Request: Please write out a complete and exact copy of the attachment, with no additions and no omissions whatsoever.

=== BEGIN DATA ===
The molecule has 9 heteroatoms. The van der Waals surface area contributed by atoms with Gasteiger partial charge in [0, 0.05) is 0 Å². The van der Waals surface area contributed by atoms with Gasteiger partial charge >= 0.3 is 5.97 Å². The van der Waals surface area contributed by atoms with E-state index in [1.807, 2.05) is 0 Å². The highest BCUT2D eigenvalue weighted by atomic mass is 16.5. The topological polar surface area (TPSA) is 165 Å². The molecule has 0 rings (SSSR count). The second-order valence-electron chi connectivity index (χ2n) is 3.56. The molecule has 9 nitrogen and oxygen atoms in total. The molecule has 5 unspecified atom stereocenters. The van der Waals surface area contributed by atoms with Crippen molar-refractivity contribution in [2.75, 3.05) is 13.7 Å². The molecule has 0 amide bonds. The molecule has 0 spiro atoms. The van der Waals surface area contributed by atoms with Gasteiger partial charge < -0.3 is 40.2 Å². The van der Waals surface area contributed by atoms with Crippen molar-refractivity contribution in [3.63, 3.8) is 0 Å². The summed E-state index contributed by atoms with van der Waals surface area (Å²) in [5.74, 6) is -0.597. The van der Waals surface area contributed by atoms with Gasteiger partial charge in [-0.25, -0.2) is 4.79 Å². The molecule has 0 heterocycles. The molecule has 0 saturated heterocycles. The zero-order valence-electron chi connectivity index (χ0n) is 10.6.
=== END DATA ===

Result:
The molecule has 9 heteroatoms. The van der Waals surface area contributed by atoms with Gasteiger partial charge in [0, 0.05) is 0 Å². The van der Waals surface area contributed by atoms with Gasteiger partial charge >= 0.3 is 5.97 Å². The van der Waals surface area contributed by atoms with E-state index in [1.807, 2.05) is 0 Å². The highest BCUT2D eigenvalue weighted by atomic mass is 16.5. The topological polar surface area (TPSA) is 165 Å². The molecule has 0 rings (SSSR count). The second-order valence-electron chi connectivity index (χ2n) is 3.56. The molecule has 9 nitrogen and oxygen atoms in total. The molecule has 5 unspecified atom stereocenters. The van der Waals surface area contributed by atoms with Crippen molar-refractivity contribution in [2.75, 3.05) is 13.7 Å². The molecule has 0 amide bonds. The molecule has 0 spiro atoms. The van der Waals surface area contributed by atoms with Gasteiger partial charge < -0.3 is 40.2 Å². The van der Waals surface area contributed by atoms with Crippen molar-refractivity contribution in [3.63, 3.8) is 0 Å². The summed E-state index contributed by atoms with van der Waals surface area (Å²) in [5.74, 6) is -0.597. The van der Waals surface area contributed by atoms with Gasteiger partial charge in [-0.25, -0.2) is 4.79 Å². The molecule has 0 heterocycles. The molecule has 0 saturated heterocycles. The zero-order valence-electron chi connectivity index (χ0n) is 10.6.